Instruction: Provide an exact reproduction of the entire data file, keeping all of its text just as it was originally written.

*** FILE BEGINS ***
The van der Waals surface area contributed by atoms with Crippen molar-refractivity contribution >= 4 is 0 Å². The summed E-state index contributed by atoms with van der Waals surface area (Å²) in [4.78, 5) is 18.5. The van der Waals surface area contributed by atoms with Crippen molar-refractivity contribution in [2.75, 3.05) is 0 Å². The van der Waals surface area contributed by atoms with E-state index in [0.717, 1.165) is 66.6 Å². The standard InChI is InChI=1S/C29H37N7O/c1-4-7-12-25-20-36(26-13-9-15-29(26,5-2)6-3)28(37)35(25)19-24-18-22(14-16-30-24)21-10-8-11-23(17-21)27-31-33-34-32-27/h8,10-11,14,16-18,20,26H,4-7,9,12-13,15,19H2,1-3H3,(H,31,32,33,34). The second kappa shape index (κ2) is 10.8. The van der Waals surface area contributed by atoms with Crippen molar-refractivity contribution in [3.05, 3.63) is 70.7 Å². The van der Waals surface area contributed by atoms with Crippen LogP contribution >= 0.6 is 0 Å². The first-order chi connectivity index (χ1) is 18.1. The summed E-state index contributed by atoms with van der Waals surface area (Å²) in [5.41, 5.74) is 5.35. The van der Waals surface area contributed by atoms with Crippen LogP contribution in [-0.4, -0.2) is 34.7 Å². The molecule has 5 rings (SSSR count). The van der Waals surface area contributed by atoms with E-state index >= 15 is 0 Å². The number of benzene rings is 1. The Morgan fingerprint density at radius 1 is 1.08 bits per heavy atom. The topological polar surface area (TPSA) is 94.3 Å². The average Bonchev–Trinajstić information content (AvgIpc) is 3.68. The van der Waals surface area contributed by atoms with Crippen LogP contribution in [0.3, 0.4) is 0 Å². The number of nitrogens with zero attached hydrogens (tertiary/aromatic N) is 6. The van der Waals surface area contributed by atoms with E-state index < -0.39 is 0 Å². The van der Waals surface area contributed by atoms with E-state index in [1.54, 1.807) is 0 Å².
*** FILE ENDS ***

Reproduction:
The van der Waals surface area contributed by atoms with Crippen molar-refractivity contribution >= 4 is 0 Å². The summed E-state index contributed by atoms with van der Waals surface area (Å²) in [4.78, 5) is 18.5. The van der Waals surface area contributed by atoms with Crippen molar-refractivity contribution in [2.75, 3.05) is 0 Å². The van der Waals surface area contributed by atoms with E-state index in [0.717, 1.165) is 66.6 Å². The standard InChI is InChI=1S/C29H37N7O/c1-4-7-12-25-20-36(26-13-9-15-29(26,5-2)6-3)28(37)35(25)19-24-18-22(14-16-30-24)21-10-8-11-23(17-21)27-31-33-34-32-27/h8,10-11,14,16-18,20,26H,4-7,9,12-13,15,19H2,1-3H3,(H,31,32,33,34). The second kappa shape index (κ2) is 10.8. The van der Waals surface area contributed by atoms with Crippen molar-refractivity contribution in [3.05, 3.63) is 70.7 Å². The van der Waals surface area contributed by atoms with Crippen LogP contribution >= 0.6 is 0 Å². The first-order chi connectivity index (χ1) is 18.1. The summed E-state index contributed by atoms with van der Waals surface area (Å²) in [5.41, 5.74) is 5.35. The van der Waals surface area contributed by atoms with Crippen LogP contribution in [-0.4, -0.2) is 34.7 Å². The molecule has 5 rings (SSSR count). The van der Waals surface area contributed by atoms with E-state index >= 15 is 0 Å². The number of benzene rings is 1. The Morgan fingerprint density at radius 1 is 1.08 bits per heavy atom. The topological polar surface area (TPSA) is 94.3 Å². The average Bonchev–Trinajstić information content (AvgIpc) is 3.68. The van der Waals surface area contributed by atoms with Crippen LogP contribution in [0.3, 0.4) is 0 Å². The number of nitrogens with zero attached hydrogens (tertiary/aromatic N) is 6. The van der Waals surface area contributed by atoms with E-state index < -0.39 is 0 Å². The van der Waals surface area contributed by atoms with E-state index in [1.54, 1.807) is 0 Å².